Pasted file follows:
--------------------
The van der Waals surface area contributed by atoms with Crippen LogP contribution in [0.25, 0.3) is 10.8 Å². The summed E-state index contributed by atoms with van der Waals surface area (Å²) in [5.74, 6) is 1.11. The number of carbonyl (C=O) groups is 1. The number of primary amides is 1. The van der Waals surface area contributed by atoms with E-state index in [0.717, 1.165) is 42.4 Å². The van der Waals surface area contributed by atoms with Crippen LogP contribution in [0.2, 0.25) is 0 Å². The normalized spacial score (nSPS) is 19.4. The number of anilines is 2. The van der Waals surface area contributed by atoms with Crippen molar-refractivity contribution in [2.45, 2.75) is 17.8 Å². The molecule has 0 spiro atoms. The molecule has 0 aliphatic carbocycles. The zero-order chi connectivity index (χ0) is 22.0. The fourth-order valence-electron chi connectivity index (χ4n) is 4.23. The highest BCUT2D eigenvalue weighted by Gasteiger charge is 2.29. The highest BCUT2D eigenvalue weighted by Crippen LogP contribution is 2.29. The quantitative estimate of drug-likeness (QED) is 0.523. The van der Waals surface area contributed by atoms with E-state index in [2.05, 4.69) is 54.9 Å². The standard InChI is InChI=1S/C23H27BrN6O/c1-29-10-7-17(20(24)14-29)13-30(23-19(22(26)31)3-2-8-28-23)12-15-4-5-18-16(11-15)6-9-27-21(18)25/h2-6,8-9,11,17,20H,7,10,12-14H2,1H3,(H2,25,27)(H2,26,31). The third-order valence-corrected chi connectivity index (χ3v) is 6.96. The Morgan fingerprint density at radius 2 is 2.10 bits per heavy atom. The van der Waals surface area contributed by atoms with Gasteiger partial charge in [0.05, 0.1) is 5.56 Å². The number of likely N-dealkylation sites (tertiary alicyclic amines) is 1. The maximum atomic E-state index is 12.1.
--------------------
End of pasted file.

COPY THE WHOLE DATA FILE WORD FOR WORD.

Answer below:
The van der Waals surface area contributed by atoms with Crippen LogP contribution in [0.25, 0.3) is 10.8 Å². The summed E-state index contributed by atoms with van der Waals surface area (Å²) in [5.74, 6) is 1.11. The number of carbonyl (C=O) groups is 1. The number of primary amides is 1. The van der Waals surface area contributed by atoms with E-state index in [0.717, 1.165) is 42.4 Å². The van der Waals surface area contributed by atoms with Crippen LogP contribution in [0.2, 0.25) is 0 Å². The normalized spacial score (nSPS) is 19.4. The number of anilines is 2. The van der Waals surface area contributed by atoms with Crippen molar-refractivity contribution in [2.45, 2.75) is 17.8 Å². The molecule has 0 spiro atoms. The molecule has 0 aliphatic carbocycles. The zero-order chi connectivity index (χ0) is 22.0. The fourth-order valence-electron chi connectivity index (χ4n) is 4.23. The highest BCUT2D eigenvalue weighted by Gasteiger charge is 2.29. The highest BCUT2D eigenvalue weighted by Crippen LogP contribution is 2.29. The quantitative estimate of drug-likeness (QED) is 0.523. The van der Waals surface area contributed by atoms with E-state index in [2.05, 4.69) is 54.9 Å². The standard InChI is InChI=1S/C23H27BrN6O/c1-29-10-7-17(20(24)14-29)13-30(23-19(22(26)31)3-2-8-28-23)12-15-4-5-18-16(11-15)6-9-27-21(18)25/h2-6,8-9,11,17,20H,7,10,12-14H2,1H3,(H2,25,27)(H2,26,31). The third-order valence-corrected chi connectivity index (χ3v) is 6.96. The Morgan fingerprint density at radius 2 is 2.10 bits per heavy atom. The van der Waals surface area contributed by atoms with Gasteiger partial charge in [0.05, 0.1) is 5.56 Å². The number of likely N-dealkylation sites (tertiary alicyclic amines) is 1. The maximum atomic E-state index is 12.1.